3. Unemployment compensation. Congress gave taxpayers a one-year reprieve in 2021 from paying taxes on unemployment income. Unfortunately, this tax break did not get extended for the 2022 tax year. So unless Congress passes a law extending the 2021 tax break, unemployment will once again be taxable starting with your 2022 tax return.
    Tip: If you are collecting unemployment, you can either have taxes withheld and receive the net amount or make estimated payments to cover the tax liability.
  4. Social Security benefits. If your income is high enough after you retire, you could owe income taxes on up to 85% of Social Security benefits you receive.
    Tip: Consider if delaying when you start collecting Social Security benefits makes sense for you. Waiting to start benefits means you’ll avoid paying taxes on your Social Security benefits for now, plus you’ll get a bigger payment each month you delay until you reach age 70.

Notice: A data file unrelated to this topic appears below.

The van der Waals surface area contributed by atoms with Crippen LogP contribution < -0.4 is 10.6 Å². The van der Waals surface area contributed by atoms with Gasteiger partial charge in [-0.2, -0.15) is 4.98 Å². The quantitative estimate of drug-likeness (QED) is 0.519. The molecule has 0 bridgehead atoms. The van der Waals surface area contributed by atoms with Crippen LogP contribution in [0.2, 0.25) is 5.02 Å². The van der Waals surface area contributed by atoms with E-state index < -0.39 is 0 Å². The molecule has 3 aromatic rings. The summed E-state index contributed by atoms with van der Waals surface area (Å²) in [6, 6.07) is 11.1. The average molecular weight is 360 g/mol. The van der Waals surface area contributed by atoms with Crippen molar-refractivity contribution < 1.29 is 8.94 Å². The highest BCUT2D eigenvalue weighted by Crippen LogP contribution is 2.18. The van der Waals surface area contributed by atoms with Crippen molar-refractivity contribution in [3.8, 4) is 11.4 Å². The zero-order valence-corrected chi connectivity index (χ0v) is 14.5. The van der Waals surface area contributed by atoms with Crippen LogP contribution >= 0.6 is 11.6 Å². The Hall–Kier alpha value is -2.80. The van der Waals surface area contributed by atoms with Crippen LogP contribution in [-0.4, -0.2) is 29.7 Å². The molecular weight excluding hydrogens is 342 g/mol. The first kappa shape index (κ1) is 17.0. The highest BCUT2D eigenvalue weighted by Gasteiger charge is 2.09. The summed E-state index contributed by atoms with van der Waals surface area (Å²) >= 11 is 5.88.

5. Alimony. Prior to 2019, alimony was generally deductible by the person making alimony payments, with the recipient generally required to report alimony payments received as taxable income. Now the situation is flipped: For divorce and separation agreements executed since December 31, 2018, alimony is no longer deductible by the payer and alimony payments received are not reported as income.
    Tip: Alimony payments no longer need to be made in cash. Consider having the low-income earning spouse take more retirement assets such as 401(k)s and IRAs in exchange for reduced alimony payments. This arrangement would allow the higher-earning spouse to make alimony payments by transferring retirement funds without paying income taxes on it.

When in doubt, it’s a good idea to keep accurate records so your tax liability can be correctly calculated and you don’t get stuck paying more than what’s required.

Easy-to-Overlook Tax Documents

Easy-to-Overlook Tax Documents

This year is a little more challenging

With tax season now officially underway, here are several tax documents that may be easy to miss in your mailbox or inbox: